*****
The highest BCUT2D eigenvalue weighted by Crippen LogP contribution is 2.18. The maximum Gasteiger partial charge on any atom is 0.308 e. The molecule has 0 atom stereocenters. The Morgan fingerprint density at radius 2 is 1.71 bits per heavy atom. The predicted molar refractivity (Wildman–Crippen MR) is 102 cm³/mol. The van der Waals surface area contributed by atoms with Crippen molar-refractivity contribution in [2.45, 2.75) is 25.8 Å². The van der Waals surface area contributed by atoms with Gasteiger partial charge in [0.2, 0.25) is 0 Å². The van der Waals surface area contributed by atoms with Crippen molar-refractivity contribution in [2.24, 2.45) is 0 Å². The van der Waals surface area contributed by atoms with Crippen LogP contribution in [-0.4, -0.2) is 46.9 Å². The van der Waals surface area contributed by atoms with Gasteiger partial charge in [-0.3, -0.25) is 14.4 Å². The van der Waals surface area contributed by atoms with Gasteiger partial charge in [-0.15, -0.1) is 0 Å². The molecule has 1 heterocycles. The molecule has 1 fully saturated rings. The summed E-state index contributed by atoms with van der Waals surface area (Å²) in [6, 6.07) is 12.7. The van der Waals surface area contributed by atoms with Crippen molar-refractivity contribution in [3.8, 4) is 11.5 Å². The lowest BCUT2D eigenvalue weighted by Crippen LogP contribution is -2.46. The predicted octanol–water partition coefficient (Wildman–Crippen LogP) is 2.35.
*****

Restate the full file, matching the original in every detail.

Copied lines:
The highest BCUT2D eigenvalue weighted by Crippen LogP contribution is 2.18. The maximum Gasteiger partial charge on any atom is 0.308 e. The molecule has 0 atom stereocenters. The Morgan fingerprint density at radius 2 is 1.71 bits per heavy atom. The predicted molar refractivity (Wildman–Crippen MR) is 102 cm³/mol. The van der Waals surface area contributed by atoms with Crippen molar-refractivity contribution in [2.45, 2.75) is 25.8 Å². The van der Waals surface area contributed by atoms with Gasteiger partial charge in [0.2, 0.25) is 0 Å². The van der Waals surface area contributed by atoms with Crippen molar-refractivity contribution in [2.24, 2.45) is 0 Å². The van der Waals surface area contributed by atoms with Crippen LogP contribution in [-0.4, -0.2) is 46.9 Å². The van der Waals surface area contributed by atoms with Gasteiger partial charge in [-0.3, -0.25) is 14.4 Å². The van der Waals surface area contributed by atoms with Gasteiger partial charge in [-0.15, -0.1) is 0 Å². The molecule has 1 heterocycles. The molecule has 1 fully saturated rings. The summed E-state index contributed by atoms with van der Waals surface area (Å²) in [6, 6.07) is 12.7. The van der Waals surface area contributed by atoms with Crippen molar-refractivity contribution in [3.8, 4) is 11.5 Å². The lowest BCUT2D eigenvalue weighted by Crippen LogP contribution is -2.46. The predicted octanol–water partition coefficient (Wildman–Crippen LogP) is 2.35.